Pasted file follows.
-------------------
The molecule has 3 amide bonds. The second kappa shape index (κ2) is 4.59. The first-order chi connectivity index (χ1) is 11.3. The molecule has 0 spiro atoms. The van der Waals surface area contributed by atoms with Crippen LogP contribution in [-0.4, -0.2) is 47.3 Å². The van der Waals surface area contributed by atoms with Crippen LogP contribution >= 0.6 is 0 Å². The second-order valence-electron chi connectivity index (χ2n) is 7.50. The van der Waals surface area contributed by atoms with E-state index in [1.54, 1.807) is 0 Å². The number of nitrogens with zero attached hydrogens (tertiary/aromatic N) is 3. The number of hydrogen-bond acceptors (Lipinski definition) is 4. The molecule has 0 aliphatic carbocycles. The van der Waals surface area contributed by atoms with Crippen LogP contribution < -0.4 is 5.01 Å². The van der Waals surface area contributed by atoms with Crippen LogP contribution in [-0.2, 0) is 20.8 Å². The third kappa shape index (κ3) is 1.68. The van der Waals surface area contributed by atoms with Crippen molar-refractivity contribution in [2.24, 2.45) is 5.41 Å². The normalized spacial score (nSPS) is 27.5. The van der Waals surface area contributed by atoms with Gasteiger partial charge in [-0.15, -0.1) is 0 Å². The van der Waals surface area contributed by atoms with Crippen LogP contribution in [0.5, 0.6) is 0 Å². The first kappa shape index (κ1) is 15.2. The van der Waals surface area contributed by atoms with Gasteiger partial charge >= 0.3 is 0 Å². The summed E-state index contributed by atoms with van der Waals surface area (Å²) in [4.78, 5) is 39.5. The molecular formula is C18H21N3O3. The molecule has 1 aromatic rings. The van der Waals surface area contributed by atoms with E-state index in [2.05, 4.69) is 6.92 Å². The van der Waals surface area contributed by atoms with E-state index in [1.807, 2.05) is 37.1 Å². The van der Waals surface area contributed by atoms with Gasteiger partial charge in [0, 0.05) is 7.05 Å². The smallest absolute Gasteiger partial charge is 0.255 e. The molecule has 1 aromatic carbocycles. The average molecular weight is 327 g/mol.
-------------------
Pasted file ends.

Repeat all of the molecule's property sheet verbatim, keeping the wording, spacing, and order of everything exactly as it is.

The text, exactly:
The molecule has 3 amide bonds. The second kappa shape index (κ2) is 4.59. The first-order chi connectivity index (χ1) is 11.3. The molecule has 0 spiro atoms. The van der Waals surface area contributed by atoms with Crippen LogP contribution in [-0.4, -0.2) is 47.3 Å². The van der Waals surface area contributed by atoms with Crippen LogP contribution >= 0.6 is 0 Å². The second-order valence-electron chi connectivity index (χ2n) is 7.50. The van der Waals surface area contributed by atoms with E-state index in [1.54, 1.807) is 0 Å². The number of nitrogens with zero attached hydrogens (tertiary/aromatic N) is 3. The number of hydrogen-bond acceptors (Lipinski definition) is 4. The molecule has 0 aliphatic carbocycles. The van der Waals surface area contributed by atoms with Crippen LogP contribution < -0.4 is 5.01 Å². The van der Waals surface area contributed by atoms with Crippen LogP contribution in [-0.2, 0) is 20.8 Å². The third kappa shape index (κ3) is 1.68. The van der Waals surface area contributed by atoms with Crippen molar-refractivity contribution in [2.24, 2.45) is 5.41 Å². The normalized spacial score (nSPS) is 27.5. The van der Waals surface area contributed by atoms with Gasteiger partial charge in [-0.15, -0.1) is 0 Å². The van der Waals surface area contributed by atoms with Crippen LogP contribution in [0.5, 0.6) is 0 Å². The first kappa shape index (κ1) is 15.2. The van der Waals surface area contributed by atoms with Gasteiger partial charge >= 0.3 is 0 Å². The summed E-state index contributed by atoms with van der Waals surface area (Å²) in [4.78, 5) is 39.5. The molecular formula is C18H21N3O3. The molecule has 1 aromatic rings. The van der Waals surface area contributed by atoms with E-state index in [2.05, 4.69) is 6.92 Å². The van der Waals surface area contributed by atoms with E-state index in [1.807, 2.05) is 37.1 Å². The van der Waals surface area contributed by atoms with Gasteiger partial charge in [0, 0.05) is 7.05 Å². The smallest absolute Gasteiger partial charge is 0.255 e. The molecule has 1 aromatic carbocycles. The average molecular weight is 327 g/mol.